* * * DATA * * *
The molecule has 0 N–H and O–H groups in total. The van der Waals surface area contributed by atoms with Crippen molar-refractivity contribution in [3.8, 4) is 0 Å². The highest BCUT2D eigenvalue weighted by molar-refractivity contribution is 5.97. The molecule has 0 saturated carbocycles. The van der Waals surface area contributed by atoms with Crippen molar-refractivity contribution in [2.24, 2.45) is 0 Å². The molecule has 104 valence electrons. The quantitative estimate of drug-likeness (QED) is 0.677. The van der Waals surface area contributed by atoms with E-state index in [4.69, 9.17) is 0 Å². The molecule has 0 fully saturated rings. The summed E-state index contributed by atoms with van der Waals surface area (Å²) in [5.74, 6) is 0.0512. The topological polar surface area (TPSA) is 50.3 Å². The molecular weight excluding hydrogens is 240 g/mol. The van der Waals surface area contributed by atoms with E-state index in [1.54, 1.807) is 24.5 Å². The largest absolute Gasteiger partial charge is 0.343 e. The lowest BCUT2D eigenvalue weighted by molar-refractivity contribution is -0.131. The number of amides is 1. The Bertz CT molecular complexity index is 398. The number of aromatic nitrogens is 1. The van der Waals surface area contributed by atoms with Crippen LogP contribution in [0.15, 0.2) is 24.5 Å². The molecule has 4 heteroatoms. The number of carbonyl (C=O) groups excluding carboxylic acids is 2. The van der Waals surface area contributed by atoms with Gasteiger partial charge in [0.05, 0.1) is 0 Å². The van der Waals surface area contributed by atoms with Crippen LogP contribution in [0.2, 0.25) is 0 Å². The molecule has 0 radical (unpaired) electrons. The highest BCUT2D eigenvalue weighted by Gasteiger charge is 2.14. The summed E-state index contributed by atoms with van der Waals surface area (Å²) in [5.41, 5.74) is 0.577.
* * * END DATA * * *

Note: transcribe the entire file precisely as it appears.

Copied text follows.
The molecule has 0 N–H and O–H groups in total. The van der Waals surface area contributed by atoms with Crippen molar-refractivity contribution in [3.8, 4) is 0 Å². The highest BCUT2D eigenvalue weighted by molar-refractivity contribution is 5.97. The molecule has 0 saturated carbocycles. The van der Waals surface area contributed by atoms with Crippen molar-refractivity contribution in [2.24, 2.45) is 0 Å². The molecule has 104 valence electrons. The quantitative estimate of drug-likeness (QED) is 0.677. The van der Waals surface area contributed by atoms with E-state index in [4.69, 9.17) is 0 Å². The molecule has 0 fully saturated rings. The summed E-state index contributed by atoms with van der Waals surface area (Å²) in [5.74, 6) is 0.0512. The topological polar surface area (TPSA) is 50.3 Å². The molecular weight excluding hydrogens is 240 g/mol. The van der Waals surface area contributed by atoms with E-state index in [1.54, 1.807) is 24.5 Å². The largest absolute Gasteiger partial charge is 0.343 e. The lowest BCUT2D eigenvalue weighted by molar-refractivity contribution is -0.131. The number of amides is 1. The Bertz CT molecular complexity index is 398. The number of aromatic nitrogens is 1. The van der Waals surface area contributed by atoms with Crippen LogP contribution in [0.15, 0.2) is 24.5 Å². The molecule has 4 heteroatoms. The number of carbonyl (C=O) groups excluding carboxylic acids is 2. The van der Waals surface area contributed by atoms with Gasteiger partial charge in [0.05, 0.1) is 0 Å². The van der Waals surface area contributed by atoms with Crippen LogP contribution in [0.2, 0.25) is 0 Å². The molecule has 0 radical (unpaired) electrons. The highest BCUT2D eigenvalue weighted by Gasteiger charge is 2.14. The summed E-state index contributed by atoms with van der Waals surface area (Å²) in [5.41, 5.74) is 0.577.